Of course it’s raining. But it’s not a problem. I park the Tiger, store the waterproof suit in the topbox and wander over to Grosvenor Square. Three checkpoints before you enter the embassy. At the first, they inform me that the application form that I completed is the old version, DS157. I ought to have completed DS160. It’s not a problem and with a Disney smile, she sends me down the road to Gould’s Pharmacy where they’ve set up an impromptu internet cafe with a host of smiling helpers and a very busy cashier. It’s a deficit busting £6 for 30 minutes on one of their 12 laptops and an extra £10 for the taking and loading of electronic photos. I would have used my own laptop, but the US Embassy instructions are quite specific .... don’t bring any electronics with you .. no camera, no phone and no laptop. I wait in the queue, behind every person who was ahead of me in the Embassy queue and wait for a laptop to become free. 29 minutes and 13 seconds ... I finish just before my 30 minutes expires .. but the others are not so lucky and are now another £6 poorer. Gould's Pharmacy, 37 North Audley Street W1 must surely be the UK's most profitable chemist ... but for all of the wrong reasons

Back at the Embassy, they don’t like my crash helmet, my motorbike keys, my armoured jacket or my MX boots. Eventually, I walk in half naked and carrying a small pile of ‘Cloakroom Receipts’, but at least I’m in. My number’s called. I hand over my documents and take a seat. It takes a while, but eventually I’m called for the interview. Why? How long? Will you be working? Will you be returning to the UK? It takes about ten minutes but the girl with the smile says ‘Yes’, visa granted. I now have to pay a courier company to deliver the Passport to my home ..... not optional. A free visa, excluding travel costs, has cost me almost $200. It’s actually fair value for money .... but wouldn’t it be a lot nicer if they simply charged $100 for the visa and did everything else above the counter?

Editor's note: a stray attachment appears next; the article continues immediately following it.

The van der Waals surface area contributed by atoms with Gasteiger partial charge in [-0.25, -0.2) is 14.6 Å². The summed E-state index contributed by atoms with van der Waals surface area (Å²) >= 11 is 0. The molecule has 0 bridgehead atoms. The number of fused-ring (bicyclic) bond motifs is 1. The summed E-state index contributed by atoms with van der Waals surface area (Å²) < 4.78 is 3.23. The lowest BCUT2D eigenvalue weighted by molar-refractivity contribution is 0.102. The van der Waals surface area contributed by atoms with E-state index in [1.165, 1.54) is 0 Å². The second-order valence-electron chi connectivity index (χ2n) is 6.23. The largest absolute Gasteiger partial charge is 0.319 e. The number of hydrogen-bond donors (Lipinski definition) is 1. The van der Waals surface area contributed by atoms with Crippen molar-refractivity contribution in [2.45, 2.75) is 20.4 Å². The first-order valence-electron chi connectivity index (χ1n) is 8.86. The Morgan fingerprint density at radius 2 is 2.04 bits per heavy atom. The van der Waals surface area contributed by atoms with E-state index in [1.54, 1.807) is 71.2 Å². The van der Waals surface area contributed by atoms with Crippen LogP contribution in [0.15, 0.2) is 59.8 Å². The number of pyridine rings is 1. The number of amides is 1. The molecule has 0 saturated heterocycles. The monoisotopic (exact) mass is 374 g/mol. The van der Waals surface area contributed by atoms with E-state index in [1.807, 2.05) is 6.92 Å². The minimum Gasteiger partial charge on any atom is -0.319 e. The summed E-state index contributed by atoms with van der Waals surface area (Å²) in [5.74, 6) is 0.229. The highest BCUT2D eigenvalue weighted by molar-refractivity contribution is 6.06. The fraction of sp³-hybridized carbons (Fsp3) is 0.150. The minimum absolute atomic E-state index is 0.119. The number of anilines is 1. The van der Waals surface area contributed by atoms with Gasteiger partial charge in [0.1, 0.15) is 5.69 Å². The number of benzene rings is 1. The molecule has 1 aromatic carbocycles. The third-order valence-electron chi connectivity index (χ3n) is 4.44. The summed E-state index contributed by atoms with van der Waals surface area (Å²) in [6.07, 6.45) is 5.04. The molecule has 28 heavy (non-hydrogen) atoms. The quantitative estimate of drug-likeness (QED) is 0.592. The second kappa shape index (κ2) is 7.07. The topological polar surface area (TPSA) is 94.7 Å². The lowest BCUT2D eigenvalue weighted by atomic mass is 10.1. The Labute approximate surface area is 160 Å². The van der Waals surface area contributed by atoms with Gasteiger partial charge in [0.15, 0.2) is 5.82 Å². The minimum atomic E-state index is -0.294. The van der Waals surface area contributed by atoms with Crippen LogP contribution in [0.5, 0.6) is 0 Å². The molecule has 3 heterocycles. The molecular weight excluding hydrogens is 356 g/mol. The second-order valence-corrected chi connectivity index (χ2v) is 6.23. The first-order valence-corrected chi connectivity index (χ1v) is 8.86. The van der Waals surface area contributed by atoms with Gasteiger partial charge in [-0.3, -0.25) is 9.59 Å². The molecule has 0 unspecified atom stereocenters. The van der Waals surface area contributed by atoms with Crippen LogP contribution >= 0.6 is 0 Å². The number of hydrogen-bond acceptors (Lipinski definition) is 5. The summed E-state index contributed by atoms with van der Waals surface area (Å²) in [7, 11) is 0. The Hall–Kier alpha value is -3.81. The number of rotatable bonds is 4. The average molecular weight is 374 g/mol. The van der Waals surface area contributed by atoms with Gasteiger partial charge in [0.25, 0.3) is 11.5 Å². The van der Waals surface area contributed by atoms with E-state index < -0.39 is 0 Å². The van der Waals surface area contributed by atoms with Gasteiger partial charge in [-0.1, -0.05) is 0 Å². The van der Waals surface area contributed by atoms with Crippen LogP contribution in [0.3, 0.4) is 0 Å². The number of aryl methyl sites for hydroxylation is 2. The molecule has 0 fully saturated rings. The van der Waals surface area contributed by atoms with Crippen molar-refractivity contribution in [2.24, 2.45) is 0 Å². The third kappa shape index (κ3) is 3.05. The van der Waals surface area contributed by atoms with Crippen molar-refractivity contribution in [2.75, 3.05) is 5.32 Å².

Now .... I wait. The US Visa will take 5-7 working days to be issued and then delivered by courier the following day. Hopefully that will be the 9th of March. Any longer and I'm slightly screwed. I’ve got 2 months before I’m due to arrive in California, and I don’t plan on spending those two months in high rental misery. I’ve burned my bridges, given notice on my ‘Room’ and I’m out of here before the 22nd of March. I've arranged a meeting in Abu Dhabi on the 22nd of March and then a provisional appointment with a certain motorcycle factory in Thailand. It's a factory that I was meant to visit last year, but my Thai being a little too limited, I ended up touring a factory making nothing more exciting than electronic ignition units. Anyway ..... if anybody is interested in acquiring the cuteness of a Super-Cub with a classy touch of modernity, then be sure to let me know.

That all sounds very 'Playboy' but it really isn't like that at all. When most people travel they think about 'Holidays' .... and they tend to be expensive. I can’t afford to do it that way, so I don’t. Before I eat or wipe my arse with tissue paper, living in Blighty costs a minimum of £600 per month. That’s approximately 30,000 Thai Baht. A teacher in Thailand is considered to be middle-class and will earn 15,000 Thai Baht per month. I can’t live quite as cheaply as a local .. but I have enough friends out there to make it a lot cheaper ... and more fun .. than staying in England.